Regeni's parents accuse Sisi of knowing about plan to murder their son

'As long as this barbarism remains unpunished, no-one in the world can stay in your country and feel safe'

Alessio Perrone
Monday 13 May 2019 18:39 BST

The parents of Giulio Regeni, the Cambridge University PhD candidate who was found dead in Cairo in 2016, have written an open letter to the Egyptian president demanding justice and accusing him of knowing about the plan to kill their son.

Paola and Claudio Regeni condemned Abdel Fatah al-Sisi’s lack of action and said that the murder of their son and Egypt’s record of human rights violations cast a shadow on everyone’s safety in Egypt.

“It’s hard to believe that whoever kidnapped, tortured and killed our son Giulio […] acted without you knowing, or against your will,” reads their letter, published in Italian, English and Arabic on the Italian newspaper La Repubblica.

“As long as this barbarism remains unpunished […] no-one in the world can stay in your country and feel safe.”

The body of Giulio Regeni, then a 28-year-old Italian PhD candidate at the University of Cambridge’s Girton College, was found by the roadside in Cairo on 3 February 2016, more than a week after he had disappeared.

It bore traces of “inhuman, animal-like” violence, including broken bones, signs of beating and cigarette burns. The 220-page post mortem report also found that letters and marks had been carved into his skin.

Government and security services deny taking Mr Regeni into custody. But security and intelligence sources admitted that he had been arrested by police outside a Cairo metro station on 25 January and there is evidence he had been followed and investigated before the arrest.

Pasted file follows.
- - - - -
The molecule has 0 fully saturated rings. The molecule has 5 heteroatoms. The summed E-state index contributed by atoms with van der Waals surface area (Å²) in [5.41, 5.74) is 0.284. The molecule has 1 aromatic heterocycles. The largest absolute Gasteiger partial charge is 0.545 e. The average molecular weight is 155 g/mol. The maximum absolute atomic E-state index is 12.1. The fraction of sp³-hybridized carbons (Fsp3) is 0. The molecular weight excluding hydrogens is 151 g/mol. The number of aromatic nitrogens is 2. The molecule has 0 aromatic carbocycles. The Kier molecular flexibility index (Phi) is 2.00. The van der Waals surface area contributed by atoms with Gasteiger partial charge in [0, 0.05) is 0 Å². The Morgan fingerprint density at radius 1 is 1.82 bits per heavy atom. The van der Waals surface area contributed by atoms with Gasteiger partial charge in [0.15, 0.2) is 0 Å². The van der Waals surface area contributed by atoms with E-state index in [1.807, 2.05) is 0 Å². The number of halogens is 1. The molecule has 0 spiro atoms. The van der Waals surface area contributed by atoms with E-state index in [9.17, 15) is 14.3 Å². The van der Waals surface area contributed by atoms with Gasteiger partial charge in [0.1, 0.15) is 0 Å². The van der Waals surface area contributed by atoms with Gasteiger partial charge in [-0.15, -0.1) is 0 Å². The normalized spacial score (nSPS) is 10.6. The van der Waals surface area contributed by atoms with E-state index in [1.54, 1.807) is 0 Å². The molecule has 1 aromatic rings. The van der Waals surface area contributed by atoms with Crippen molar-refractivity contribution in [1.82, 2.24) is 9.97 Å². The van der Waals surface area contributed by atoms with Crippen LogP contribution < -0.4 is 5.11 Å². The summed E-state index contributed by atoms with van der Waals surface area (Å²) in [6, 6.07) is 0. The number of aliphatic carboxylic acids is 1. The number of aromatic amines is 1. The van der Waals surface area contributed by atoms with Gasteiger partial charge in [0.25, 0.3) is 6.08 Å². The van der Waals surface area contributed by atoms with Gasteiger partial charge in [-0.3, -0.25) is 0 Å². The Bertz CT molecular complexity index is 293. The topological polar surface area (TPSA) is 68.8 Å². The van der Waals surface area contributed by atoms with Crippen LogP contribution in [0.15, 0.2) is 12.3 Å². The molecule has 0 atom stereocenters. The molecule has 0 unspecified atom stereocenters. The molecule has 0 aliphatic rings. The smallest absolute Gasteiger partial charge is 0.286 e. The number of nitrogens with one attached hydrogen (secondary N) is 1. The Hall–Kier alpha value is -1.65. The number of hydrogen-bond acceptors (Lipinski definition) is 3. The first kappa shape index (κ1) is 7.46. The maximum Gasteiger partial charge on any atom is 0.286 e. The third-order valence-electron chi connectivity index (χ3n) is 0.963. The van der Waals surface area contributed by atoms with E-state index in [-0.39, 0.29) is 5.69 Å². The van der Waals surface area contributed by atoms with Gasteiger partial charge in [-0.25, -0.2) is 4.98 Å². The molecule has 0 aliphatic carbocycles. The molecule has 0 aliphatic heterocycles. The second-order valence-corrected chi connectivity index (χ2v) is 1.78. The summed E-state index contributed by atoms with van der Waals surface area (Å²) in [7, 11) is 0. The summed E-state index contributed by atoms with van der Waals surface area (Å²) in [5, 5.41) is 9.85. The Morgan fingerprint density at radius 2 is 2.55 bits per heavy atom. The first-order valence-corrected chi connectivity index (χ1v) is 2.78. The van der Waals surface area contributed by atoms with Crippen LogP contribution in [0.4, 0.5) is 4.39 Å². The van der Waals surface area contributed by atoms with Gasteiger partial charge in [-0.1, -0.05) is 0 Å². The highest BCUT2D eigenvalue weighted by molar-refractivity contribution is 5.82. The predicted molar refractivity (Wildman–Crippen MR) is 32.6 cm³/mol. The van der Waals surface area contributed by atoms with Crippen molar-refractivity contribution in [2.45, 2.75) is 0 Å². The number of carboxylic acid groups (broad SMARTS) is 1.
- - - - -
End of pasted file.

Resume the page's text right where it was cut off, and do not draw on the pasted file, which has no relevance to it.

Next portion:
The Egyptian government has been heavily criticised for refusing to look into claims its security services may have been involved in the PhD student’s death, providing a number of bogus alternative explanations instead.

Last week, a new witness came forward and told Mr Regeni’s family he overheard an Egyptian intelligence agent speaking about “the Italian guy” and saying the student had been beaten because he was thought to be a British spy.

Giulio Regeni
Giulio Regeni

“In March 2016, […] you promised that ‘we will spread light and get to the truth, we will work with the Italian authorities to give justice and to punish the criminals who killed your son’,” reads the letter.

“You failed your promise.

“There hasn’t been any real collaboration from the Egyptian legal authorities.”

Egypt has not yet named suspects in the case. In April this year, Egyptian citizens have voted to allow Sisi stay in power until 2030. Italy has recently named five men of the Egyptian security apparatus, but Egyptian authorities failed to take any action.

“You have the chance to prove you’re a man of your word,” the letter challenged Sisi. “Hand over the five suspects to Italian justice.

“Show the world that is watching that you have nothing to hide.”

Extracts have been translated from Italian.

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